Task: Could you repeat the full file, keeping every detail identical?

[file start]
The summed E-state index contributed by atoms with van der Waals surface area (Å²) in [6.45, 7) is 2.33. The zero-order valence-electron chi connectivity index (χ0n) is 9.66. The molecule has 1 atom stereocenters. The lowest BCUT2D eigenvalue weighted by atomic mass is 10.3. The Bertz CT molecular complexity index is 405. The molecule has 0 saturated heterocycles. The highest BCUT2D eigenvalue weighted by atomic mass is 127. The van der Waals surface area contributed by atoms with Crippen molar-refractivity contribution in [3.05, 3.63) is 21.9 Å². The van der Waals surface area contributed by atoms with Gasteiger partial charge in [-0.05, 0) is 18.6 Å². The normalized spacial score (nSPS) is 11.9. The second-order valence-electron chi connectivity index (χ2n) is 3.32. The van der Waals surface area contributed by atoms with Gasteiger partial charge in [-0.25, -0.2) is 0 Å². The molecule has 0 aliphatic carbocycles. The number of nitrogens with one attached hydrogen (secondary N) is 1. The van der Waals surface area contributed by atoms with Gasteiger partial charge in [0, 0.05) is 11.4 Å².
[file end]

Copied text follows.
The summed E-state index contributed by atoms with van der Waals surface area (Å²) in [6.45, 7) is 2.33. The zero-order valence-electron chi connectivity index (χ0n) is 9.66. The molecule has 1 atom stereocenters. The lowest BCUT2D eigenvalue weighted by atomic mass is 10.3. The Bertz CT molecular complexity index is 405. The molecule has 0 saturated heterocycles. The highest BCUT2D eigenvalue weighted by atomic mass is 127. The van der Waals surface area contributed by atoms with Crippen molar-refractivity contribution in [3.05, 3.63) is 21.9 Å². The van der Waals surface area contributed by atoms with Gasteiger partial charge in [-0.05, 0) is 18.6 Å². The normalized spacial score (nSPS) is 11.9. The second-order valence-electron chi connectivity index (χ2n) is 3.32. The van der Waals surface area contributed by atoms with Gasteiger partial charge in [-0.25, -0.2) is 0 Å². The molecule has 0 aliphatic carbocycles. The number of nitrogens with one attached hydrogen (secondary N) is 1. The van der Waals surface area contributed by atoms with Gasteiger partial charge in [0, 0.05) is 11.4 Å².